I don't need another mouthpiece; but . . .
- Bristol, UK
I also think the Indiana saxes post-war sounds and feels like a pre-war Martins. But not a pre-war Martin Handcraft Committe. I think the Martin HC Imperial, became a watered down Martin HC Standard and later Martin HC Special. The Martin Indiana saxes are IMO based on these saxes. I can be wrong.
I have been trying to work out where the Martin Handcraft Standard fitted in among the other models during the 1930's. I found a Martin Catalogue and Price list from 1934 on saxophone.org which helps:
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At that time (1934) all the Martin saxophones, trumpets and trombones except the soprano sax were sold as "Standard" and "Imperial" models. The Imperials were more expensive. But the difference was not huge - for example an Imperial alto sax cost $125, which was only $15 more than the Standard at $110. The Standard was available as alto, tenor and bari in all the finishes, right up to gold plate, which cost $235 for an alto.
The Martin Imperial Catalog suggests that the Standard is a professional instrument and that one difference was that the Imperial saxophones had Nickel-Silver keywork, whereas the Standards were brass. Interestingly, the picture of a Standard in that catalog does not have the Imperial Eb trill tonehole, so that was another difference. The Martin Story says that the Standards had an fixed right thumb rest, whereas it was adjustable on the Imperial , but the photos of the Imperial show a fixed thumb rest. Also, some Imperials have a heart-shaped octave thumb rest, but not all. The Imperial alto had a tuning adjustment mechanism for high C# that may perhaps not have been available on the Standard.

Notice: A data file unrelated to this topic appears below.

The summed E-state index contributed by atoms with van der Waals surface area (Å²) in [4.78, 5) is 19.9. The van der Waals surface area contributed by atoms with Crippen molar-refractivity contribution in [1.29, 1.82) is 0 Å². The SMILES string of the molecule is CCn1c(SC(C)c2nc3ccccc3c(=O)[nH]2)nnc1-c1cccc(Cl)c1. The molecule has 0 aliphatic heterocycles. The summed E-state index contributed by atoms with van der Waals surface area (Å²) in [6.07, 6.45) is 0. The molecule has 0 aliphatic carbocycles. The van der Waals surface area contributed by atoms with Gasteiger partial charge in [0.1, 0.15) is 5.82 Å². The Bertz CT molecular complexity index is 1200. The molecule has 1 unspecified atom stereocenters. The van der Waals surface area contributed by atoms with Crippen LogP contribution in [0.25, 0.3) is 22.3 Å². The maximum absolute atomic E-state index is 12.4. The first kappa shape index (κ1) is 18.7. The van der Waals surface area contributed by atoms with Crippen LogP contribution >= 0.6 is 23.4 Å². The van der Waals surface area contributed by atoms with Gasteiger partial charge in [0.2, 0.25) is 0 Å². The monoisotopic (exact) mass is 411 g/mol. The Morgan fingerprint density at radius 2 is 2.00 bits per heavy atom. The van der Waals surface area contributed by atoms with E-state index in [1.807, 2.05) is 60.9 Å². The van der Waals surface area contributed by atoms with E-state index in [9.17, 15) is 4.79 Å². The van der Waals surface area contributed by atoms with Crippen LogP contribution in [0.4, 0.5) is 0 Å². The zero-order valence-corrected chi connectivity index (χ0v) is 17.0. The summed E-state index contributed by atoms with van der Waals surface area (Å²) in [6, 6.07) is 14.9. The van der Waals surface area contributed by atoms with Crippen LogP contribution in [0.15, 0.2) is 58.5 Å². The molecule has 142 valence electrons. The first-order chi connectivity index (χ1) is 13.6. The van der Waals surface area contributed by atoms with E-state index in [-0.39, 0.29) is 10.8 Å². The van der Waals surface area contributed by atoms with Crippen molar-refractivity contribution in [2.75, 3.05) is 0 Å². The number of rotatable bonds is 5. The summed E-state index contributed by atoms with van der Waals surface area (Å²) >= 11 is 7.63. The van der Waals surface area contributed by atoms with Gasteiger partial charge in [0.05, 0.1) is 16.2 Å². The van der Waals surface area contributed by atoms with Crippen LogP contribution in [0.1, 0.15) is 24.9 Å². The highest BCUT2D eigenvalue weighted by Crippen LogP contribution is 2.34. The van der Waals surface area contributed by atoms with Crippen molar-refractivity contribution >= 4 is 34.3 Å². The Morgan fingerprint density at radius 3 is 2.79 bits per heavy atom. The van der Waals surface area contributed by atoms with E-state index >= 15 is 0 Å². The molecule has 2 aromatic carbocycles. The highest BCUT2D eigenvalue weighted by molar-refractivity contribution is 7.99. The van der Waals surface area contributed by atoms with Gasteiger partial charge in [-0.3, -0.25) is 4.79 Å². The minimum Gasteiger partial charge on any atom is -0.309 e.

To summarise, the extra features in the Imperial at that time seem to have been:
- nickel-silver keywork
- Eb trill key mechanism, though some Standard saxophones had this too.
- top C# tuning mechanism on the alto (?)
Edit: The Martin Story calls Standard saxophones without the Eb tonehole the "Standard Special". The pictures in The Martin Story of Standard horns with the Eb are from 1935, 1936, 1937 and 1941. The pictures of horns without the Eb are 1937-38. The catalogue from 1934 also shows a Standard without the Eb.
This leads me to believe that the Standard and the Imperial models were basically the same (professional) instruments, but the Imperial had more features. This is a bit like the relationship between the Indiana Standard and the Indiana Deluxe in the 1950's, or between the Committee III and the Magna. So the Standard was not a second-line instrument, it was simply the cheaper of the two professional models.
The question then arises about how the design changed between the Imperial and the Handcraft Committee and the Comm II. Presumably the "Committee" recommended changes and presumably at least some of their recommendations were implemented.
The Committee saxes keyworks are more distinct and quick compared to an Indiana or an Imperial. The shape of the toneholes/chimneys? The factory set-up on Committee saxes, the key heights are low.
Jorns Bergenson suggests that the body dimensions didn't change, but your post suggests that the keywork did and the shape of the tonehole chimneys did and the neck did. What other changes were there from the Handcraft Imperial to the Committee I and the Committee II?
This means that your assertion that the Indiana is more like the Standard than the Committee II is a well-founded one in terms of the feel, but the sound may be similar if they are set up the same.
Did the Standard continue to be sold alongside the Handcraft Committee and the Comm II?
Looks like it did. But I haven't seen a catalogue from, for example, 1938.
It is interesting to speculate about why some Standard models included the Eb trill key mechanism with the tonehole below the D, given that this was one of the special features of the Imperial.
Edit: I no longer believe this - models with the Eb tonehole range from 1935 to 1941 and this range overlaps with models without the Eb tonehole.